Clearly, students, their families, and public policy makers care about employment options after graduation HERI Freshman Survey, It therefore behooves liberal arts defenders to recognize and validate these concerns and provide evidence of the pecuniary benefits to a liberal education so that students and families can take them into account in their decision-making. This paper reviews the existing research on the economic benefits and costs of a liberal arts education to individuals and society more broadly, summarizing what we know and what we would like to know as we think about the future.
We begin with a discussion of the challenges of defining what a liberal arts education is, since measuring its impact depends on a clear and shared understanding of its components. Increased earnings resulting from higher education, on average, can broadly inform individual and public investments in higher education.
Earnings impacts, however, vary across individuals and institutions depending on individual student characteristics, including their programmatic and curricular decisions, and institutional characteristics, including programmatic and curricular offerings, resources, and student body characteristics. For example, attending a liberal arts college may or may not be a good proxy for receiving a liberal education. These issues will be explored in greater detail in the following discussion, in service of informing future research on the economic impact of a liberal education.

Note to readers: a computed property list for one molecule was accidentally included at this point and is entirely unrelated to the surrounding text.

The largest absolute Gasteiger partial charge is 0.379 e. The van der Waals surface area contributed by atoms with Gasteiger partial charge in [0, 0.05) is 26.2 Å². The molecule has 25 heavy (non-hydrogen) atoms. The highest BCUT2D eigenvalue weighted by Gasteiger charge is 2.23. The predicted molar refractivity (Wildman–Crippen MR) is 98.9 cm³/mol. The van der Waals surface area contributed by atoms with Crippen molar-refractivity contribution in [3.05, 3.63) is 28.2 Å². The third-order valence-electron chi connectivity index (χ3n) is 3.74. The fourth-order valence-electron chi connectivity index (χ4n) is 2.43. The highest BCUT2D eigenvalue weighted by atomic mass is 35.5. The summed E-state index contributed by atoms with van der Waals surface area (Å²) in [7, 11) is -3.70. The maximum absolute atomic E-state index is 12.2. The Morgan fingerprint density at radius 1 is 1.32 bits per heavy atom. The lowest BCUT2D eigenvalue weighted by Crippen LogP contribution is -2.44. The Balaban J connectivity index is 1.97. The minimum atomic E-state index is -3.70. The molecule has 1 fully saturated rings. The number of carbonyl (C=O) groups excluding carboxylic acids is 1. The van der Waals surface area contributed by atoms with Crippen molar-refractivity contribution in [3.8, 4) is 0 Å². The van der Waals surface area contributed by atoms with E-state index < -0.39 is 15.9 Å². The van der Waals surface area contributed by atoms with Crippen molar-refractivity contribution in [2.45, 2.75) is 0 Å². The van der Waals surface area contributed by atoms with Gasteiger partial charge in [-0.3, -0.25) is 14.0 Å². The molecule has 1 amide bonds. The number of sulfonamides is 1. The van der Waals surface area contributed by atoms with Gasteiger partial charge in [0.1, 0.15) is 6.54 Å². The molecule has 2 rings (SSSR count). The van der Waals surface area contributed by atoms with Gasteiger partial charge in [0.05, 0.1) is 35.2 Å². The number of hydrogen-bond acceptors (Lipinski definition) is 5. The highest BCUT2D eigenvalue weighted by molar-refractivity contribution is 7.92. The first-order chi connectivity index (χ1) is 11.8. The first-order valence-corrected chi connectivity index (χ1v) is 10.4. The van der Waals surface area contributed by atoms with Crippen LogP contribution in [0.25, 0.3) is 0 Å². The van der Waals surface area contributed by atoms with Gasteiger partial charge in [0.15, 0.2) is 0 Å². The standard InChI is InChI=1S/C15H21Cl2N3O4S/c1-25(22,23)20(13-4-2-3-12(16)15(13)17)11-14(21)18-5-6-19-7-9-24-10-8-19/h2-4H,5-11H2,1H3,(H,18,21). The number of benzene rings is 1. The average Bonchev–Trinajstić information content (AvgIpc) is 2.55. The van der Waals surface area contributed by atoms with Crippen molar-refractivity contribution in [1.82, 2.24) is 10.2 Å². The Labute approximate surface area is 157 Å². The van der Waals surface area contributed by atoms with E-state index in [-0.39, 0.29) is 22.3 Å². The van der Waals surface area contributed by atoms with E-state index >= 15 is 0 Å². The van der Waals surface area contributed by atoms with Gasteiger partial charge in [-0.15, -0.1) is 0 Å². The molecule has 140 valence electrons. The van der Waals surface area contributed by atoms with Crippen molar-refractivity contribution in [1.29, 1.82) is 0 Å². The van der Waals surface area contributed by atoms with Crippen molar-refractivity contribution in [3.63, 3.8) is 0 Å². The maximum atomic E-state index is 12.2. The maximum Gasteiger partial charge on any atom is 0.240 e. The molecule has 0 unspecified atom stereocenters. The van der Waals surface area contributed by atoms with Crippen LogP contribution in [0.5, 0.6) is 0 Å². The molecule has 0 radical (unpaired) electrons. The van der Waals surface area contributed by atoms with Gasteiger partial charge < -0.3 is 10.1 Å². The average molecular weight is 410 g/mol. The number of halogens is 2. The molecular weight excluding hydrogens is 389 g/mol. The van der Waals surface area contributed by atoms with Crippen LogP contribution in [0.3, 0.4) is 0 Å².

Finally, to calculate returns to different types of higher education investments, costs are also discussed along with the expected impact on earnings. Both individual and societal costs and benefits are discussed. Critics claim that a liberal arts education is worth less than the alternatives, and perhaps not even worth the investment at all. They argue that increasing costs and low future earnings limit the value of a liberal arts education, especially compared to alternative options such as pre-professional programs that appear to be better rewarded in the current labor market.